The EisteddfodI walk into the Downstairs Theatre at Belvoir Street to be greeted by an intricately detailed miniature set, sitting like a tiny balcony, looking out into the audience. The edges of the stage are cluttered with a variety of old books and children’s dolls, there’s a small bed one corner, a little black board and radio hang from the roof. The space is stuffed to the gills but somehow doesn’t feel crowded. Perhaps it is the plastic safari scene spinning on the 7” gramophone that fills the otherwise claustrophobic space with a sense of escapism. This attention to detail is carried throughout the entirety of Stuck Pigs Squealing’s production of The Eisteddfod and is one of the many contributing factors to the shows success.

The Eisteddfod opens with Lally Katz (writer) providing a short narrative that introduces the protagonists, Abalone (Luke Mullins), Gerture (Katherine Tonkin) and their situation; the siblings were born into a house torn asunder by adultery and when their parents are both killed in a tragic pruning incident the children begin to withdraw from society and construct their own lives, fulfilling their growing adult desires with role-play and fantasy. Abalone dreams of winning the local eisteddfod with all the associated glory, while his sister Gerture slowly slips away into her own private world where she works as a teacher. Afraid of being left alone Abalone offers Gerture a supporting roll in his solo production of Macbeth for this years eisteddfod, but are either of them ready to face reality?

Both Mullins and Tonkin deliver outstanding performances, not only nailing the fragile subjects of Abalone and Gerture but also showing great versatility through the varied roles they take on as the characters of Abalone and Gerture’s fantasies. One moment they’re reminiscing together about their childhood, the next performing Macbeth, the next re-enacting scenes between Gerture and her lover. Each change is seamless and at no point was I confused as to who or what I was watching. All of this is complemented by Chris Kohn’s astute direction whereby Katz’s sharp dialogue and deliciously black script are brought to life.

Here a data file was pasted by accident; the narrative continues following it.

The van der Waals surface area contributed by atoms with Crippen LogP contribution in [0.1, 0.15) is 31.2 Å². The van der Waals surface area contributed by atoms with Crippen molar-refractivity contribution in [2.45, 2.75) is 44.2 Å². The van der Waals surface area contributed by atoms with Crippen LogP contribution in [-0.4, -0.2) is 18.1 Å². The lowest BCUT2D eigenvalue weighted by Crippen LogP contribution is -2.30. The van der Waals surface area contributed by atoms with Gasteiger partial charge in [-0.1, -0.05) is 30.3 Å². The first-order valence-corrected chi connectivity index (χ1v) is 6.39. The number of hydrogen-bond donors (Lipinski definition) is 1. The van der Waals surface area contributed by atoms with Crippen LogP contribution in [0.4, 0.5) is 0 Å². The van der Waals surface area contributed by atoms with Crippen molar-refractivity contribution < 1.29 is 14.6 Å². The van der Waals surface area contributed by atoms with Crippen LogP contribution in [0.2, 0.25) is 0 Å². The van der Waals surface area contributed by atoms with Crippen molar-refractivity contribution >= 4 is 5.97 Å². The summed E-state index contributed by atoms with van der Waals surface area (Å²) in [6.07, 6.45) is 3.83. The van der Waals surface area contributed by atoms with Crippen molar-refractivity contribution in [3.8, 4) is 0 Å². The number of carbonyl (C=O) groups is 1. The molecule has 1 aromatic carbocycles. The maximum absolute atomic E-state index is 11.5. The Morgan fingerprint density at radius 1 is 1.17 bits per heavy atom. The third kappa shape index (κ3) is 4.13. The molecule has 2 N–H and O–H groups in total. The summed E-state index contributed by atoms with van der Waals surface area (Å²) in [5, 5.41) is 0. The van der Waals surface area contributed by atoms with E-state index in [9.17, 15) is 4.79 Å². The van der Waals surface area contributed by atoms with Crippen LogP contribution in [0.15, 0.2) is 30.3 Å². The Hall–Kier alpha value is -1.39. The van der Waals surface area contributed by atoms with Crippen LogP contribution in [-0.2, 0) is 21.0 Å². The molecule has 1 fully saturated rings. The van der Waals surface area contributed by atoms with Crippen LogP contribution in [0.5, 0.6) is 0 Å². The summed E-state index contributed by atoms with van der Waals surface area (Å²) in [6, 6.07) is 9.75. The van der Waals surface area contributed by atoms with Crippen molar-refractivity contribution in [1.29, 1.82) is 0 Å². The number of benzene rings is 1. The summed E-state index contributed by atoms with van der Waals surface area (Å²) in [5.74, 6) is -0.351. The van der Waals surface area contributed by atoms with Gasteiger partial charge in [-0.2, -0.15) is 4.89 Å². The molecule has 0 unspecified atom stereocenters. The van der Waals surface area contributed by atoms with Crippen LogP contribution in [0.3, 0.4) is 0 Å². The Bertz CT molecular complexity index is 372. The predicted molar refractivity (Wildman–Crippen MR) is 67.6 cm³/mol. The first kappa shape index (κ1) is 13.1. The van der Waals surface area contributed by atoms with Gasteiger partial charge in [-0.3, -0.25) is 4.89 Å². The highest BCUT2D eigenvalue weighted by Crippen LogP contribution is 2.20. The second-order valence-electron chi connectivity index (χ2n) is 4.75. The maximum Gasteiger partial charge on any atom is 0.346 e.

The whole production is as tight as Costello at the end of the financial year, but far more satisfactory. The opening night audience chortled at Abalone and Gerture’s idiosyncratic flaws only to be left gasping at real tragedy of their situation. Kohn has directed his cast like a conductor would a symphony with crescendos and diminuendos placed exactly where the score demands. The more of Katz’s writing I experience the more I like her style and if this production is anything to go by I would love to see more from Stuck Pigs Squealing. This is a magnificent display of contemporary Australian theatre and should not be missed by anyone.

Arts Project Australia present a Stuck Pigs Squealing production in association with B Sharp
The Eisteddfod
by Lally Katz

Belvoir St Downstairs Theatre, 25 Belvoir Street, Surry Hills
Friday 8 June- 24, 2007
Tues 7pm, Weds-Sat 8.15pm, Sun 5.15pm
$29/$23 (preview $20, Cheap Tues pay-what-you-can, min. $10)
9699 3444 or

{mosgmap mapid=31}

Most read Sydney reviews

Piano Mill’s success has been due to it offering an alternative means of experiencing fresh,...

Real estate is just dirt, when you boil it right down, and Mamet’s pedlars of property sure are...

The behaviour of the men is misogynous. The behaviour of men in authority menacing. The...

Proof that Shakespeare can shake up lives and his plays hold a mirror to life, The Twins sees...